Orakei engaged the Sustainability Field Worker to assess their church buildings and operations, as well as the vicarage.
Knowing where you currently fit relative to recognised sustainability measures enables you to assess what improvements to make and prioritise actions. Their recent upgrade of the hall kitchen was an opportune time to include sustainable fittings such as a more efficient hot water boiler. The assessment of the vicarage revealed some potential areas to improve the thermal performance of the home such as installing a modern, efficient wood burner in place of the existing open fire place. Vicarage assessments were carried out under Home Assessment Scheme in collaboration with Auckland Council. See the Who We Are page of the Cherished Earth website for more about our Funding Partners.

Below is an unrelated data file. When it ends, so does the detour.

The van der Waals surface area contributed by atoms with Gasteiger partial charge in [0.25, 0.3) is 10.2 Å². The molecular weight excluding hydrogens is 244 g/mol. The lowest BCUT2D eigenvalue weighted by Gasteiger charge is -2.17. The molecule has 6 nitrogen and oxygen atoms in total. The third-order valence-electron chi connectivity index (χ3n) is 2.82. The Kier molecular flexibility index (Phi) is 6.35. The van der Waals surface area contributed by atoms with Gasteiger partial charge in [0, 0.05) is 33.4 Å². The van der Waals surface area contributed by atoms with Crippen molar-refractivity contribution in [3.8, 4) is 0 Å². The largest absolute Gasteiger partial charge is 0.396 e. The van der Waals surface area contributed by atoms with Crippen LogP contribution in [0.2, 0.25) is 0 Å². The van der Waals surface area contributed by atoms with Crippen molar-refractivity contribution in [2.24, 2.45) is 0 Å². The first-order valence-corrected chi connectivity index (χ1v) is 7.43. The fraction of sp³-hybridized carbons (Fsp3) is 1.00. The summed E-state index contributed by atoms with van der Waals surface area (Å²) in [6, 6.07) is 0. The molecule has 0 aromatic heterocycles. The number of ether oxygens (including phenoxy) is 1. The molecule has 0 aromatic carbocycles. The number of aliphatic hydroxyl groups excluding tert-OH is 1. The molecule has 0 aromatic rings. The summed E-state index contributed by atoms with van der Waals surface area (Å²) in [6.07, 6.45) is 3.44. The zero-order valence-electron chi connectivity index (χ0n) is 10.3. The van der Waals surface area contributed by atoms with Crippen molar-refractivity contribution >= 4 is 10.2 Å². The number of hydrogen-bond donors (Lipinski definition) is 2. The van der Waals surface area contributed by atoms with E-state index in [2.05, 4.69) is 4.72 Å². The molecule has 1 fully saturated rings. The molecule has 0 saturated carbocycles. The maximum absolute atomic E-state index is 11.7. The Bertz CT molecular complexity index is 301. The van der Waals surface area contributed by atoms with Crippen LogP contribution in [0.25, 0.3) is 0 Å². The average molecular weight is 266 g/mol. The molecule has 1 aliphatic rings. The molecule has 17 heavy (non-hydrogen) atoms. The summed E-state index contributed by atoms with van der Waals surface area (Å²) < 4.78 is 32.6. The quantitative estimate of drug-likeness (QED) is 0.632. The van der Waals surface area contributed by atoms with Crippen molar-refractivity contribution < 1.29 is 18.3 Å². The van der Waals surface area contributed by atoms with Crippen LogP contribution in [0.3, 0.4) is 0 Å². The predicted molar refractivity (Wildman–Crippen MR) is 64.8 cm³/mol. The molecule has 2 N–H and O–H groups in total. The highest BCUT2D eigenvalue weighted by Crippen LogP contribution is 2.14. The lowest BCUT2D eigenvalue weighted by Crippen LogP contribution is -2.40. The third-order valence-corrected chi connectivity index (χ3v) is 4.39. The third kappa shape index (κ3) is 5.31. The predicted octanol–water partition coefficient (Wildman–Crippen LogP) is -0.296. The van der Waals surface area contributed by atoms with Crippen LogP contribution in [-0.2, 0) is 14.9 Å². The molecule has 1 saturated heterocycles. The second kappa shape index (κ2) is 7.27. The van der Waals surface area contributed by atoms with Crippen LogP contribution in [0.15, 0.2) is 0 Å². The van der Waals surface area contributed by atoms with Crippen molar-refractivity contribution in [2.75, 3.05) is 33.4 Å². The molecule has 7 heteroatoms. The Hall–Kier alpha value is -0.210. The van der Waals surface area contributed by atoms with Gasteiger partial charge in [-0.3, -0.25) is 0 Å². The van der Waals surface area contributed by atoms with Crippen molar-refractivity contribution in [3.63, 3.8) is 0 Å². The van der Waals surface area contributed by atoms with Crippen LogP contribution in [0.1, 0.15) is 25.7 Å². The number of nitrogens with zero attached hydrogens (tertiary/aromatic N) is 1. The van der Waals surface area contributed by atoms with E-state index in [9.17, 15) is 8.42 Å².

The assessment of St James electricity use for the church and hall showed strong peaks during term time when the hall was in use. This information helps to prioritise saving measures towards the hall. Winter heating and additional winter lighting comprised ⅓ of their electricity consumption. The remaining ⅔ was due to general use throughout the year covering office equipment, refrigeration, lighting and hot water (called the Base Building Load). Lighting is often the largest component of this. St James took action by replacing all the incandescent bulbs in the hall and vicarage with eco bulbs.

St James make good use of thermal drapes over the large windows in the lounge area. Drapes are a form of insulation for windows and are very useful for rooms that are used for meetings at night. It is not necessary to prioritise insulation for large, old church spaces. The reason for this is that you need the heat for a short period of time and do not need to retain the heat after the parishioners have gone home. For more on Heating for Churches go to the DIY Sustainability Surveys page of the website.